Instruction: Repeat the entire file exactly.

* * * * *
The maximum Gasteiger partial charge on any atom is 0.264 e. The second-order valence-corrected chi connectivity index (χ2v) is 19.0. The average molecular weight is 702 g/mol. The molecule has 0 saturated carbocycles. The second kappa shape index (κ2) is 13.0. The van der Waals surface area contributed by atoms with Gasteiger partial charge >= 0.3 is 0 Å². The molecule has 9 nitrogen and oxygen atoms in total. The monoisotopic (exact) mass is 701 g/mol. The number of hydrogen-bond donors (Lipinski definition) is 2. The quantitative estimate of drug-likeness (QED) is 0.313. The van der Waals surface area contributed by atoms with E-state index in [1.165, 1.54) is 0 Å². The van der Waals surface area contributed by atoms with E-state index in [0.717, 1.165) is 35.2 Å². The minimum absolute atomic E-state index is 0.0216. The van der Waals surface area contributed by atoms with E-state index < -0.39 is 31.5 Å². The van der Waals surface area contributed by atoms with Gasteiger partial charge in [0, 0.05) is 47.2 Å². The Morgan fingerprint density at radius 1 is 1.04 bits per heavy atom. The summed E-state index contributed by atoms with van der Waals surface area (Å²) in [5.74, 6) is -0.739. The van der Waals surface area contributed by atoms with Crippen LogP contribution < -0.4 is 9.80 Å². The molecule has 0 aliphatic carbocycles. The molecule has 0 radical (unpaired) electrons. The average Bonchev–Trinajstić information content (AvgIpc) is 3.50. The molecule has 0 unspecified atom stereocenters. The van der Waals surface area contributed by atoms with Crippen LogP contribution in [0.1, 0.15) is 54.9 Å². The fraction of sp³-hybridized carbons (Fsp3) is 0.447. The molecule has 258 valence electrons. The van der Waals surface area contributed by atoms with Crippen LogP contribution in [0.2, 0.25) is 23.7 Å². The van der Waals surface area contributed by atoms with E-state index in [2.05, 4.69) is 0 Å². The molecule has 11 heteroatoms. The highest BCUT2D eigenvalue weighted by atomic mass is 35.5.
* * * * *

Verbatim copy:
The maximum Gasteiger partial charge on any atom is 0.264 e. The second-order valence-corrected chi connectivity index (χ2v) is 19.0. The average molecular weight is 702 g/mol. The molecule has 0 saturated carbocycles. The second kappa shape index (κ2) is 13.0. The van der Waals surface area contributed by atoms with Gasteiger partial charge >= 0.3 is 0 Å². The molecule has 9 nitrogen and oxygen atoms in total. The monoisotopic (exact) mass is 701 g/mol. The number of hydrogen-bond donors (Lipinski definition) is 2. The quantitative estimate of drug-likeness (QED) is 0.313. The van der Waals surface area contributed by atoms with E-state index in [1.165, 1.54) is 0 Å². The van der Waals surface area contributed by atoms with E-state index in [0.717, 1.165) is 35.2 Å². The minimum absolute atomic E-state index is 0.0216. The van der Waals surface area contributed by atoms with E-state index < -0.39 is 31.5 Å². The van der Waals surface area contributed by atoms with Gasteiger partial charge in [0, 0.05) is 47.2 Å². The Morgan fingerprint density at radius 1 is 1.04 bits per heavy atom. The summed E-state index contributed by atoms with van der Waals surface area (Å²) in [5.74, 6) is -0.739. The van der Waals surface area contributed by atoms with Crippen LogP contribution < -0.4 is 9.80 Å². The molecule has 0 aliphatic carbocycles. The molecule has 0 radical (unpaired) electrons. The average Bonchev–Trinajstić information content (AvgIpc) is 3.50. The molecule has 0 unspecified atom stereocenters. The van der Waals surface area contributed by atoms with Crippen LogP contribution in [0.1, 0.15) is 54.9 Å². The fraction of sp³-hybridized carbons (Fsp3) is 0.447. The molecule has 258 valence electrons. The van der Waals surface area contributed by atoms with Crippen LogP contribution in [0.2, 0.25) is 23.7 Å². The van der Waals surface area contributed by atoms with E-state index in [2.05, 4.69) is 0 Å². The molecule has 11 heteroatoms. The highest BCUT2D eigenvalue weighted by atomic mass is 35.5.